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Bob Moritz
Marshfield Clinic Research Foundation

quality

The degree of perceived consistency among the product reviews a person has read is measured using three, nine-point Likert-type items.  The scale was referred to as WOM consensus by Khare, Labrecque, and Asare (2011).

Four, five-point Likert-type items are used to measure the degree to which a person believes the website of an online community has positive characteristics related to the quality-assurance of the message board and the ease of accessing it.  Hung, Li, and Tse (2011) called the scale web features.

Six, nine-point Likert-type items measure a person's confidence that a product that he/has has recently designed (but does not have in physical form) will be good and enjoyable.

Three, seven-point Likert-type items are used in this scale to measure the degree to which a person believes that a certain website is up and running all of the time without technical problems.

This scale uses five, unipolar items to measure the importance a consumer places on safety- and mildness-type attributes for products in a certain category.

Five, unipolar items compose this scale which is intended to measure how important it is to a consumer for products in a certain category to perform well on attributes related to their ability to do what they are supposed to do.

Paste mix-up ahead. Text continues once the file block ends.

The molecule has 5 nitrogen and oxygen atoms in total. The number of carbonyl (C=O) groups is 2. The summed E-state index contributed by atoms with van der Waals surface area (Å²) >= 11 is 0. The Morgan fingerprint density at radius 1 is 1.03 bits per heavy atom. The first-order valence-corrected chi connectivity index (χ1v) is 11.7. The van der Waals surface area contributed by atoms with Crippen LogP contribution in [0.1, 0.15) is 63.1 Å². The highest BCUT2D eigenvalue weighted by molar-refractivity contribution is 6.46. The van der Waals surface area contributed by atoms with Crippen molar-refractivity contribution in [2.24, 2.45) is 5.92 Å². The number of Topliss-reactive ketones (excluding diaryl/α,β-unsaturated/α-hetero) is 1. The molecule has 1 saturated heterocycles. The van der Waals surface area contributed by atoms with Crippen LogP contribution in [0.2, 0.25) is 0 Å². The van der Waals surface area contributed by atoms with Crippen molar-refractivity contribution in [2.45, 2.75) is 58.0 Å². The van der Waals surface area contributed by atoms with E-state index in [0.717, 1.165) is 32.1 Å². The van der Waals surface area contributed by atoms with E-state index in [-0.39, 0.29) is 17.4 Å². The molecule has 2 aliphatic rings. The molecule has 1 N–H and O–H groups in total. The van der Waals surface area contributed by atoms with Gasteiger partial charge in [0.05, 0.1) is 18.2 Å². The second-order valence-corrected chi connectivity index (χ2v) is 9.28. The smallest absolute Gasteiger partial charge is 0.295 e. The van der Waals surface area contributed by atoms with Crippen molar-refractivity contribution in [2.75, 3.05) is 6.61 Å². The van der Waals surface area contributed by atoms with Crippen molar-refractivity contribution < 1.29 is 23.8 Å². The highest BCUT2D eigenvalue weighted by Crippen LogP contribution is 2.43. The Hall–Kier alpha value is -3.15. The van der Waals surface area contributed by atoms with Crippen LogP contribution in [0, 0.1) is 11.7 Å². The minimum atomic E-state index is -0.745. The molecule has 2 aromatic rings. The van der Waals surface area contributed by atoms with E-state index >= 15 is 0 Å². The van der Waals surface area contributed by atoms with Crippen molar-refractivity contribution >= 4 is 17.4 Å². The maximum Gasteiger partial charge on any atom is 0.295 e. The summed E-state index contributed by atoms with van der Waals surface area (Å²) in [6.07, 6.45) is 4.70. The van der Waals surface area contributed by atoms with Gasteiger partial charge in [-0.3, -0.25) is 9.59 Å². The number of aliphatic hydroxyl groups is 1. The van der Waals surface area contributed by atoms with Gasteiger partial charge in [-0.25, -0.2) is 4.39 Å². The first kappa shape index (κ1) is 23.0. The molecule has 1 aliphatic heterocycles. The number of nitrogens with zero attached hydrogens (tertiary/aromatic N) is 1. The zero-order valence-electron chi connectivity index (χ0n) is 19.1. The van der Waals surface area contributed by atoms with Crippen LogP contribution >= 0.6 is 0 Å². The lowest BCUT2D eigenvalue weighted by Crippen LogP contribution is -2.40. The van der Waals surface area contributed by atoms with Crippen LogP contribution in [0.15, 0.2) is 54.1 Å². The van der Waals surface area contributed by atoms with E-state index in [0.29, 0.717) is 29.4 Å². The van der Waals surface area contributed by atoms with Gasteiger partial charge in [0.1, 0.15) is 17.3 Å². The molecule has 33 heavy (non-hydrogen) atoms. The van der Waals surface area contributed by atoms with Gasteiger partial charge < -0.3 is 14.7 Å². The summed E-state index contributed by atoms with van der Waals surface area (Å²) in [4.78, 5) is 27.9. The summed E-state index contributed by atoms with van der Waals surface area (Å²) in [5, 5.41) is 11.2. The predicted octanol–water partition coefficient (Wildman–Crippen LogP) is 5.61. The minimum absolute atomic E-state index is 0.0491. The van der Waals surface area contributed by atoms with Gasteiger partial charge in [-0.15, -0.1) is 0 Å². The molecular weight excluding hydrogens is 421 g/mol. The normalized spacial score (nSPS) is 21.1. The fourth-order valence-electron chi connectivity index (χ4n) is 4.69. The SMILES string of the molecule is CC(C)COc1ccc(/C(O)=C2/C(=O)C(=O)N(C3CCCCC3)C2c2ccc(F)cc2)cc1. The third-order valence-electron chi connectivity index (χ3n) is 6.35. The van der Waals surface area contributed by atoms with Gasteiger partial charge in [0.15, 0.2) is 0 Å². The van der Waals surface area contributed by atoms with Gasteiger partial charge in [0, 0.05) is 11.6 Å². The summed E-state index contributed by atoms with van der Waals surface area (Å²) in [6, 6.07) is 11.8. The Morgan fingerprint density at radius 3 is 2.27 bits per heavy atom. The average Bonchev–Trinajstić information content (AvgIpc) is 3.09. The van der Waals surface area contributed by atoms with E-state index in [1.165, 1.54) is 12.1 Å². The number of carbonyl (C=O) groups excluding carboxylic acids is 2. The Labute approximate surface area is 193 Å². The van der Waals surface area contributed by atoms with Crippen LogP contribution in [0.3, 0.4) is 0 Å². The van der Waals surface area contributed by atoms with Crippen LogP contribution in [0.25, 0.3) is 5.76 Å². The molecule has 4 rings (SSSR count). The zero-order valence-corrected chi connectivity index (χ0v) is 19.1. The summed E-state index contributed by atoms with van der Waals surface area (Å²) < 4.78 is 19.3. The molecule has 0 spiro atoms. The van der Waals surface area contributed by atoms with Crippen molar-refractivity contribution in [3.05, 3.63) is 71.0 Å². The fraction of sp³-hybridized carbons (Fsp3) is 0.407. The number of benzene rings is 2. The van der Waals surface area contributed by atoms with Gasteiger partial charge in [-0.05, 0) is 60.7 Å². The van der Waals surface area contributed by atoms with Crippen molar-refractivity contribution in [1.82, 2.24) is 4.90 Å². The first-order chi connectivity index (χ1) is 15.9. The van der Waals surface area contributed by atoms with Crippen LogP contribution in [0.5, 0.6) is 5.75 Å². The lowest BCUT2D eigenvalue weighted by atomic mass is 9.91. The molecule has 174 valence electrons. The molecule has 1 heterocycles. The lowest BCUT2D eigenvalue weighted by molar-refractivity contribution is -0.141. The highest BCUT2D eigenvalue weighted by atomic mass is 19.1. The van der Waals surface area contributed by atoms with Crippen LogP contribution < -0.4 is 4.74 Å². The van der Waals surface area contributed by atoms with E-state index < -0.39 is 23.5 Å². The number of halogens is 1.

Using three, five-point Likert-type items, this scale measures the quality of a product with the focus on the improvement it makes in one's productivity.  The scale is best suited for a innovation which has benefits of a functional nature as opposed to hedonic or social.

Three, five-point Likert-type items are used in this scale to measure the degree to which a customer believes his/her involvement in the service process produced a better relationship with the service provider.

The scale measures the degree to which a customer believes he/she receives better quality service due to his/her involvement in the service process.  Five, five-point Likert-type items compose the scale.

The scale measures the degree to which a consumer believes a product he/she designed is attractive and desirable, Two slightly different versions of the scale were used by Moreau and Herd (2010; Moreau 2012).  Both versions used six items with a nine-point response format.